This is the second largest, and perhaps the best, surviving mangrove swamp in St. Vincent and the Grenadines. Not counting seabirds, about two thirds of Mustique’s bird species rely on mangrove habitat as their main or sole habitat in the drier months.
The Lagoon is on the coast in southwest Mustique, part of the island chain that makes up the St. Vincent and the Grenadines. It is a large open lagoon with exposed mud flats on the north and west sides, and it is surrounded by mangrove forest. Ecologically important Red Mangroves are dominant on the southern side. On the landward side (east) there is more tree diversity including hardwood species. On the west and south sides the mangroves border sandy dunes and beaches, with exposed reefs on the west.
There is a signed trail around the site. A hide on the west side has good views of the mudflats of the north side, you may see Turnip-tailed Geckos in the roof! The trail can be accessed by following the coast road and track south from the Jetty and mooring area, to the end; or from the road on the inland side to the southeast corner, where there is a sign for the nature trail. It takes about 40 minutes to walk round the trail, but if you actually look at the wildlife it will take you longer.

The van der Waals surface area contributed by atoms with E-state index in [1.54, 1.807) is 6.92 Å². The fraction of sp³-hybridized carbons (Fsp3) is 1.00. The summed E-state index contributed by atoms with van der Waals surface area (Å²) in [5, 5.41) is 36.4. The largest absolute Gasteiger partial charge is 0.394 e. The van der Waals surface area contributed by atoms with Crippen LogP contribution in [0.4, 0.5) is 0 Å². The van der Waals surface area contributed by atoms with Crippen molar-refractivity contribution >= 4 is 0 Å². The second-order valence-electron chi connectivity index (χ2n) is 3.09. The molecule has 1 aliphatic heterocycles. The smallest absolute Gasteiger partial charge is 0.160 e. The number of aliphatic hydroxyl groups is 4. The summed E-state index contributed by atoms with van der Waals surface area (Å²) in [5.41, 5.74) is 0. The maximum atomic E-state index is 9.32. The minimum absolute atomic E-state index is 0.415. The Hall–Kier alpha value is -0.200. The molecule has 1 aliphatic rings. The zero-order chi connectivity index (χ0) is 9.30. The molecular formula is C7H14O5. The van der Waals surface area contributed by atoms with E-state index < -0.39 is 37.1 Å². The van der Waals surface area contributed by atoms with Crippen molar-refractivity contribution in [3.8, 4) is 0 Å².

The Lagoon is the best place to see or hear the Grenada Flycatcher which is endemic to St Vincent the Grenadines and Grenada. It is also very good for shorebirds, including the overwintering Least Sandpiper, the smallest of the sandpipers.
In the autumn the Lagoon can be awash with Semi-palmated Sandpipers and other species. Twelve heron species have been seen at this site. If you are only on Mustique for a short while, be sure to walk the nature trail.
Specialty birds here include Restricted Range species like the Antillean Crested Hummingbird, Grenada Flycatcher, and Caribbean Elaenia.
Day trips from other islands are available, check local charter companies or yacht charters.